A familiar feeling swept over Marnie Jones when she stepped onto the Bond University campus for the first time in 2017.
Suddenly she was 11 years old again, a homesick kid at boarding school, the one pumping coins into a payphone desperate to hear her mother’s voice.
Her first years at school in Tamworth, 400km from home in Lightning Ridge, were tough.
“I was calling my mum all the time, spending all my money on the payphone telling her, ‘You need to come get me because I can't do it’,” said Ms Jones, who studied at Calrossy Anglican School on a Yalari scholarship.
“It was just way too hard not having any family around. But then my sister came to school and that kind of got me through.”
The homesickness hit again when Ms Jones arrived at Bond University on an Indigenous scholarship.
This time though, she knew she could push through it with help from the university’s Nyombil Centre and her sister Zarleigh who would join her at Bond.
Next year she will become the first student to embark on Bond’s new Professional Doctorate of Occupational Therapy.
In the research component of her doctorate, Ms Jones aims to produce a framework for the use of nature therapy specifically for Indigenous children. Nature therapy is a treatment that involves immersing people in natural environments to promote physical, mental and emotional well-being.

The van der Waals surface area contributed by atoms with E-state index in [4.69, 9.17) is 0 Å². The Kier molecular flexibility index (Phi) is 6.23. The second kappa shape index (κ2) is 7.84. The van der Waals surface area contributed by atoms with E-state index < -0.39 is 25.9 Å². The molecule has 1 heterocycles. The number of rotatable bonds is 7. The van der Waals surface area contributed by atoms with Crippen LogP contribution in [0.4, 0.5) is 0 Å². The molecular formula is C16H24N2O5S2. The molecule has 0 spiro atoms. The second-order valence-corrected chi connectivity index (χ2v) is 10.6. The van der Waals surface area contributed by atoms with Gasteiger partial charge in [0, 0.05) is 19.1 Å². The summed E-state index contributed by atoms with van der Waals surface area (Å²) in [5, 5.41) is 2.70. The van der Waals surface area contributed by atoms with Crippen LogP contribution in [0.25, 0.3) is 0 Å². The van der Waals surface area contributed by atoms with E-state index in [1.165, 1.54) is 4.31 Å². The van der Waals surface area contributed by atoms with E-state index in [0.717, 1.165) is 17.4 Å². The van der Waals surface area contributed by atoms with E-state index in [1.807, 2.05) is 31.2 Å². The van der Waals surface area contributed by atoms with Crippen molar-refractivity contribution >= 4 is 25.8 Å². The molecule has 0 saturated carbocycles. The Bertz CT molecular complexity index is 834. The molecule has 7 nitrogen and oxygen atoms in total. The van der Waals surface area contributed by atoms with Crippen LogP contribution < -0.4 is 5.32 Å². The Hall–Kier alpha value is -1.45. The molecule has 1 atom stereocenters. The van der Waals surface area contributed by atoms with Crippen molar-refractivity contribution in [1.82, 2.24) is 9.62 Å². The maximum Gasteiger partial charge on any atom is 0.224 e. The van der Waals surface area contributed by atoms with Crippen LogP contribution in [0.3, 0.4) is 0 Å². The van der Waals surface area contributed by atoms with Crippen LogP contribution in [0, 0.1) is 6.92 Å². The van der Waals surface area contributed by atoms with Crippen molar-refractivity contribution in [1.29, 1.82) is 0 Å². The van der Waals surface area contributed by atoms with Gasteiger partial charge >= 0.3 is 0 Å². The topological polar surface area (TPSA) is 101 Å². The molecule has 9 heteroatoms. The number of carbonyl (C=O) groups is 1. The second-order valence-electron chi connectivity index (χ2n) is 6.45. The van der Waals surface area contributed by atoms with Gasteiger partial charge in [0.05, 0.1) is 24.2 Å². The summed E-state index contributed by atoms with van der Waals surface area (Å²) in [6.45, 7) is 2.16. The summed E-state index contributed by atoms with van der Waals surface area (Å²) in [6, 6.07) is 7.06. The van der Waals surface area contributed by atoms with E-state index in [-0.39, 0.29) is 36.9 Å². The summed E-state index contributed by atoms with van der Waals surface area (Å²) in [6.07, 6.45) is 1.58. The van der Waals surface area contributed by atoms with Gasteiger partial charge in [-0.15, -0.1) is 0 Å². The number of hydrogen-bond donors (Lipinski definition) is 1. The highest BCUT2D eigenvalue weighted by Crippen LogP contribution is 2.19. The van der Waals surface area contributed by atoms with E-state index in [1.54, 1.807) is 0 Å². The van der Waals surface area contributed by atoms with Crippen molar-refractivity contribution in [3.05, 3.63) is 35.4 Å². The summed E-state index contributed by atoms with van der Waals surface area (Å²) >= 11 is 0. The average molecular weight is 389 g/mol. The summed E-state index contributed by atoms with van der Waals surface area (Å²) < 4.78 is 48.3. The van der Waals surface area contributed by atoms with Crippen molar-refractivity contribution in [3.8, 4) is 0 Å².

“I want to codesign culturally responsive nature therapy resources with elders so that it connects and aligns with Indigenous people's values, knowledges and traditions and can be utilised by allied health and early childhood professionals working with First Nations children,” she said.
Eventually the Gamilaraay and Barkindji woman hopes to return to Lightning Ridge in north-west NSW, bringing much-needed occupational therapy skills to the community.
“I loved growing up in Lightning Ridge because all my family's out there and I was never bored – going to the river, camping, all that stuff,” Ms Jones said.
“Some of my cousins had disabilities and an occupational therapist would visit maybe once a month. There's not enough support out there.
“I want to be that person helping the community.”
Ms Jones credits her parents with instilling in her the importance of education and pursuing opportunities that were not available to them.
“They finished school in Year 10 and my mum got sent away to boarding school but ended up running away on the first day.
“She said to me, `I wish I didn't do that, I wish I stayed’.
“They’ve been so supportive.”
Ms Jones said Bond’s Nyombil Centre, which helps Indigenous students transition into university life and then the workforce, had been a pillar of support throughout her academic journey, offering assistance and fostering a sense of community.
“Nyombil was especially good in my undergrad when I first moved to the Gold Coast. The support was amazing,” she said.
“I built a group of friends and I met my best friend here.”
Ms Jones offered this advice to fellow Indigenous students who often relocate thousands of kilometres from home to attend school and university.
“Do it for yourself, do it for your community, do it for your mob,” she said.
“I think about how proud my family and my community are of me, and I want to change things that are going to directly affect them.”